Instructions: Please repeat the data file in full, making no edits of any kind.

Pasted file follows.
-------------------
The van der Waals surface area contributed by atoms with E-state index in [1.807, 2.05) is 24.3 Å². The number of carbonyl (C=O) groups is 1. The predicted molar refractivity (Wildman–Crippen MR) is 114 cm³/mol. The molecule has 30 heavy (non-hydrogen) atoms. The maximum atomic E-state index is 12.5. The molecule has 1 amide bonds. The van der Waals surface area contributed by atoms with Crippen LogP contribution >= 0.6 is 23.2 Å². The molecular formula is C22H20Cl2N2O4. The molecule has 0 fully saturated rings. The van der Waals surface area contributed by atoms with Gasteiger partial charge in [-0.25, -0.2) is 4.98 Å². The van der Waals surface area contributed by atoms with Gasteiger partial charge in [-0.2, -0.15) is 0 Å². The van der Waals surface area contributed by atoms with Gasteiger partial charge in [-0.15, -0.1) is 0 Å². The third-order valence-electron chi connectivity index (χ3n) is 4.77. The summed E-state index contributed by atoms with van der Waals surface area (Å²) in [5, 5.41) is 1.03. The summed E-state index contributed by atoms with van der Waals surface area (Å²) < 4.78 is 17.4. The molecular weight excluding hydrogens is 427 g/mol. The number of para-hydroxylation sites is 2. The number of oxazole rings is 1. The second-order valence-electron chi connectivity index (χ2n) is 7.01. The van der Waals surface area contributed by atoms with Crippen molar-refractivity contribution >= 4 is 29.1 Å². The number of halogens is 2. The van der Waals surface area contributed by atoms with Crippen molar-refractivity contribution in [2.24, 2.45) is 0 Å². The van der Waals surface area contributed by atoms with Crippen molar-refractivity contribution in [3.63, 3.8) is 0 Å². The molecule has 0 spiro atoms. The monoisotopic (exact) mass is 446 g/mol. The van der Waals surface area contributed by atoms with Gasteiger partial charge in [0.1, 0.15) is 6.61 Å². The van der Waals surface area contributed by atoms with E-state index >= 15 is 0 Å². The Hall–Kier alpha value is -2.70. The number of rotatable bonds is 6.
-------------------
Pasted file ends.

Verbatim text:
The van der Waals surface area contributed by atoms with E-state index in [1.807, 2.05) is 24.3 Å². The number of carbonyl (C=O) groups is 1. The predicted molar refractivity (Wildman–Crippen MR) is 114 cm³/mol. The molecule has 30 heavy (non-hydrogen) atoms. The maximum atomic E-state index is 12.5. The molecule has 1 amide bonds. The van der Waals surface area contributed by atoms with Crippen LogP contribution >= 0.6 is 23.2 Å². The molecular formula is C22H20Cl2N2O4. The molecule has 0 fully saturated rings. The van der Waals surface area contributed by atoms with Gasteiger partial charge in [-0.25, -0.2) is 4.98 Å². The van der Waals surface area contributed by atoms with Gasteiger partial charge in [-0.2, -0.15) is 0 Å². The van der Waals surface area contributed by atoms with Gasteiger partial charge in [-0.15, -0.1) is 0 Å². The third-order valence-electron chi connectivity index (χ3n) is 4.77. The summed E-state index contributed by atoms with van der Waals surface area (Å²) in [5, 5.41) is 1.03. The summed E-state index contributed by atoms with van der Waals surface area (Å²) < 4.78 is 17.4. The molecular weight excluding hydrogens is 427 g/mol. The number of para-hydroxylation sites is 2. The number of oxazole rings is 1. The second-order valence-electron chi connectivity index (χ2n) is 7.01. The van der Waals surface area contributed by atoms with Crippen molar-refractivity contribution >= 4 is 29.1 Å². The number of halogens is 2. The van der Waals surface area contributed by atoms with Crippen molar-refractivity contribution in [2.24, 2.45) is 0 Å². The van der Waals surface area contributed by atoms with Crippen molar-refractivity contribution in [3.63, 3.8) is 0 Å². The molecule has 0 spiro atoms. The monoisotopic (exact) mass is 446 g/mol. The van der Waals surface area contributed by atoms with Gasteiger partial charge in [0.1, 0.15) is 6.61 Å². The van der Waals surface area contributed by atoms with E-state index >= 15 is 0 Å². The Hall–Kier alpha value is -2.70. The number of rotatable bonds is 6.